The public investment in agricultural infrastructure and research created demands for quantities of industrial inputs. For example, irrigation systems generate demands for building materials, earth-moving equipment, pumps, power. The constant supply of water and harvest increase demand for an increased fertilizer application. Greater output intensifies the pressure to mechanize some of the work tasks. These inputs were supplied by local and small-scale industrial enterprises in countryside. Rural areas which were previously specialized in handicrafts began to produce industrial inputs as a result of public investment in irrigation systems and transport infrastructure.

Commitment to Growth-driven Urbanization and International Trade

Since the 1970s, heavy industry cities could no longer depend for their growth on the rural economy and domestic agriculture. Large factories which were broken down into subsidiaries and those bankrupted once were pressured to make profit or at least not loose so much money. Theses factories began to produce clusters (a geographic concentration of interconnected firms) with the support of the government. In addition to clusters, in 1978 China opened the domestic economy and the government established numerous special economic zones (SEZs) to attract foreign direct investment and technology. The numerous special economic zones (SEZs) and industrial clusters put considerable pressure on urban planning. Regulations and laws have been issued and amended to reduce restrictions on urban commercial and industrial land use.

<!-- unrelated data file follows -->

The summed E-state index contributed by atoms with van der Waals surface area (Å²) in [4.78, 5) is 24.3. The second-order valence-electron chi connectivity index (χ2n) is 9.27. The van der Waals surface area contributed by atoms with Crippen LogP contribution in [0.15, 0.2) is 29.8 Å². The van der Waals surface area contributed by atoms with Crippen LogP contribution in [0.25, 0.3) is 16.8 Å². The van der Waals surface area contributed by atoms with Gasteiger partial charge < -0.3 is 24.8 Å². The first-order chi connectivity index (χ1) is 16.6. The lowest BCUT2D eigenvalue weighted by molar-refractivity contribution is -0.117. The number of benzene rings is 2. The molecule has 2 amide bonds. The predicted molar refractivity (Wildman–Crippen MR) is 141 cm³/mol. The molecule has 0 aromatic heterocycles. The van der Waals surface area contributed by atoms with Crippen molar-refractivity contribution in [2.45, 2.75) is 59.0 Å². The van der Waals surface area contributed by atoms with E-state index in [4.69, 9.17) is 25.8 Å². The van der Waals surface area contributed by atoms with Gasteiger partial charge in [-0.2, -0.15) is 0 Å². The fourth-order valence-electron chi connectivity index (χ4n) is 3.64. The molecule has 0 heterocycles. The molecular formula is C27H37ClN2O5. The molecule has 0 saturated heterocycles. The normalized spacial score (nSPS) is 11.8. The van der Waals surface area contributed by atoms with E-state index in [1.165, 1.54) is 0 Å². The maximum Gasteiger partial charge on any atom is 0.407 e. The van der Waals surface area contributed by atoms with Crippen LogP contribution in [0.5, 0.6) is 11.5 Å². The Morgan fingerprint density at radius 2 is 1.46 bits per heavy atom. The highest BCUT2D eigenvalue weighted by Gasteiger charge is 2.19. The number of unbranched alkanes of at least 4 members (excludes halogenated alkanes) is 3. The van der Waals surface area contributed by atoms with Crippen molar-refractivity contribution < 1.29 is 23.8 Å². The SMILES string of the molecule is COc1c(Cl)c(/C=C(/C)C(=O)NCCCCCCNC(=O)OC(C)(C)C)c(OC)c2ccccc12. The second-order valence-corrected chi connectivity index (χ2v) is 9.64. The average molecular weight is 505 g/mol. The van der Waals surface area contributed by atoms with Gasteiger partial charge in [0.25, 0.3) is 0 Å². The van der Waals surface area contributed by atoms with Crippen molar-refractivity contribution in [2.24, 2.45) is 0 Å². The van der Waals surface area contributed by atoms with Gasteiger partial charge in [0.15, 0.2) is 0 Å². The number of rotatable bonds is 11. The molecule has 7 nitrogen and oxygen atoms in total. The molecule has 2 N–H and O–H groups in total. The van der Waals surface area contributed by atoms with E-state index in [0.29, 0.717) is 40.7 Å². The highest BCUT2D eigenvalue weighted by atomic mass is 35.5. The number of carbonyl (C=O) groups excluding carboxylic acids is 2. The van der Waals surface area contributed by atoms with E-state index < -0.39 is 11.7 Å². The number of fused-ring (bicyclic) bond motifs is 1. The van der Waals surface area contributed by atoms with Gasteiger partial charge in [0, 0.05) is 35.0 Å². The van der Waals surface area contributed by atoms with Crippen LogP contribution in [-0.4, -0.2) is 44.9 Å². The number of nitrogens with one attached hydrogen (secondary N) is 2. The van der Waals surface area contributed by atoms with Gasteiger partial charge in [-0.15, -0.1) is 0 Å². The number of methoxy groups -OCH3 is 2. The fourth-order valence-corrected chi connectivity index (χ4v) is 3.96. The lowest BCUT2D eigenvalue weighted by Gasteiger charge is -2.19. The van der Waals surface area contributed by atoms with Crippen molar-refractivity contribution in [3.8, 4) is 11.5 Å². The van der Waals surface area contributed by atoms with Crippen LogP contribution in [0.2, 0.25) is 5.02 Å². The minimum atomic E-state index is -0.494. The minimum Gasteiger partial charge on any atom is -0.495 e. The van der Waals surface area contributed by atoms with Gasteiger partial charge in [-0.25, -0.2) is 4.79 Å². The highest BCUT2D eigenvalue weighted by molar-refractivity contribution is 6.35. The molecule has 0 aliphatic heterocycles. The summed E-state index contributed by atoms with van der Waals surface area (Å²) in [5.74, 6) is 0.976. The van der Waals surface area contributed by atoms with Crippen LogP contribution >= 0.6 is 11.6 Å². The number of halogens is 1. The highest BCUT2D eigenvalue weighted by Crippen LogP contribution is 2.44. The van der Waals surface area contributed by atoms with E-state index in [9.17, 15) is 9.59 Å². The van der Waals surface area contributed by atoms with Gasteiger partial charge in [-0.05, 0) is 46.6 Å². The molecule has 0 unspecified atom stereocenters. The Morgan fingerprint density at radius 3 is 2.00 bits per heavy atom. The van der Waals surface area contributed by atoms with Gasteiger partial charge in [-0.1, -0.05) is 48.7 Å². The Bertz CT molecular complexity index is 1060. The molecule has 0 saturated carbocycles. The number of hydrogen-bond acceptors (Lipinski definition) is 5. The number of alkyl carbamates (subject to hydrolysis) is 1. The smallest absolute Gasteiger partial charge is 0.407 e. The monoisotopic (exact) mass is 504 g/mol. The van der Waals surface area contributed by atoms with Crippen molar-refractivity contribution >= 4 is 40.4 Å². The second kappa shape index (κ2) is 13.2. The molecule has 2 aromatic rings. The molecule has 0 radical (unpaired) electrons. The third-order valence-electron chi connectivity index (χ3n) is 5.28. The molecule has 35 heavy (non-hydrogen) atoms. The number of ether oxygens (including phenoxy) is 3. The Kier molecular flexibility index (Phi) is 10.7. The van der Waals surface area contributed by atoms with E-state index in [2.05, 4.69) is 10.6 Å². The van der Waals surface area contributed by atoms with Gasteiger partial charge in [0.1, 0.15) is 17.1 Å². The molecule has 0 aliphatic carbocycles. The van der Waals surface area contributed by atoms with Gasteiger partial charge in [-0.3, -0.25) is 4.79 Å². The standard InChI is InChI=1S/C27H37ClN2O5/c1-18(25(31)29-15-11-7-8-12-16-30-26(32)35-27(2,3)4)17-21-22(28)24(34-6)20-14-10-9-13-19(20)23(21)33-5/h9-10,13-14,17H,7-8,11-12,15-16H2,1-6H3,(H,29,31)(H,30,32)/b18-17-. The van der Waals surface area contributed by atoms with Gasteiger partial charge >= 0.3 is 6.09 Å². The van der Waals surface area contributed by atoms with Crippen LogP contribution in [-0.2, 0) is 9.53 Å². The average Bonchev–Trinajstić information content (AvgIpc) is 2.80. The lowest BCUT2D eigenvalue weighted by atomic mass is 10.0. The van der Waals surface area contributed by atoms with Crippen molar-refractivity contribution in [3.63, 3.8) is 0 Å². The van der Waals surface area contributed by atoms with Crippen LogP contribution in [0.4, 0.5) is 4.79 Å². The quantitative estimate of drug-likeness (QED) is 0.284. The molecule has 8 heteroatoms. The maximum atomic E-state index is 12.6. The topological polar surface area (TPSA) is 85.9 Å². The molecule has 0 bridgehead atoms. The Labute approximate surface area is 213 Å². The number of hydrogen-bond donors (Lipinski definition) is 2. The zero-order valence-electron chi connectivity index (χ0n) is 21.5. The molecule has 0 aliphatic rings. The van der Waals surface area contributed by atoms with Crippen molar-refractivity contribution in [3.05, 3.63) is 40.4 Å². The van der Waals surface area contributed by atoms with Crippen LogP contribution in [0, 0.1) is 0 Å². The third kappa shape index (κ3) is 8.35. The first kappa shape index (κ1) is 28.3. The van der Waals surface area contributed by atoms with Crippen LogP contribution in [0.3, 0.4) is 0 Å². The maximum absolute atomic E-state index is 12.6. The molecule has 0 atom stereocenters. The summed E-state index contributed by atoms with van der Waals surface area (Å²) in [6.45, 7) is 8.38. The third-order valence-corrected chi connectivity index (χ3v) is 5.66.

Commitment to Rural Market Reforms and Agriculture Productivity

Since the 1978 reform period, urban growth in China (discussed above) became dependent on international trade and much less on rural economy. This shift of interdependence necessitated an introduction of domestic reform in the rural areas for the purpose of increasing agricultural productivity. To attract the rural surplus labor to the growth driven urban centers and to ease the burden on agriculture, and to ensure the self-sufficiency of the rural sectors the government introduced new institutional reforms.